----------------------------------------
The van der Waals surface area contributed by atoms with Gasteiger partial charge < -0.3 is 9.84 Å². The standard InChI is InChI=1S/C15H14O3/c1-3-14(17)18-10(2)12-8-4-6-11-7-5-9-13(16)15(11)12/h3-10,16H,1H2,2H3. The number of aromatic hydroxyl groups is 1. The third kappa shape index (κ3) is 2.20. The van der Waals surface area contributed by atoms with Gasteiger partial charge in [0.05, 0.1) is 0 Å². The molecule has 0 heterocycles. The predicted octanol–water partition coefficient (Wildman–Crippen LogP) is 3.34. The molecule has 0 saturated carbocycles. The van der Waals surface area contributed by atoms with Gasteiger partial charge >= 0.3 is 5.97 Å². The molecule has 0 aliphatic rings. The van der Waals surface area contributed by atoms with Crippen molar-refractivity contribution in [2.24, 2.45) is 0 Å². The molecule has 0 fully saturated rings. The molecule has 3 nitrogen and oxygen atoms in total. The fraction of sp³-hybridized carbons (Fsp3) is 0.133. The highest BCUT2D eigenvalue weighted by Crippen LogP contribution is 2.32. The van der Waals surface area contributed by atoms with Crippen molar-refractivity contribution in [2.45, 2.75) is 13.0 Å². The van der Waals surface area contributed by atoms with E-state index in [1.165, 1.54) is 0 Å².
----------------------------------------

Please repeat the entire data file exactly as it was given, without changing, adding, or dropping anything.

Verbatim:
The van der Waals surface area contributed by atoms with Gasteiger partial charge < -0.3 is 9.84 Å². The standard InChI is InChI=1S/C15H14O3/c1-3-14(17)18-10(2)12-8-4-6-11-7-5-9-13(16)15(11)12/h3-10,16H,1H2,2H3. The number of aromatic hydroxyl groups is 1. The third kappa shape index (κ3) is 2.20. The van der Waals surface area contributed by atoms with Gasteiger partial charge in [0.05, 0.1) is 0 Å². The molecule has 0 heterocycles. The predicted octanol–water partition coefficient (Wildman–Crippen LogP) is 3.34. The molecule has 0 saturated carbocycles. The van der Waals surface area contributed by atoms with Gasteiger partial charge >= 0.3 is 5.97 Å². The molecule has 0 aliphatic rings. The van der Waals surface area contributed by atoms with Crippen molar-refractivity contribution in [2.24, 2.45) is 0 Å². The molecule has 0 fully saturated rings. The molecule has 3 nitrogen and oxygen atoms in total. The fraction of sp³-hybridized carbons (Fsp3) is 0.133. The highest BCUT2D eigenvalue weighted by Crippen LogP contribution is 2.32. The van der Waals surface area contributed by atoms with Crippen molar-refractivity contribution in [2.45, 2.75) is 13.0 Å². The van der Waals surface area contributed by atoms with E-state index in [1.165, 1.54) is 0 Å².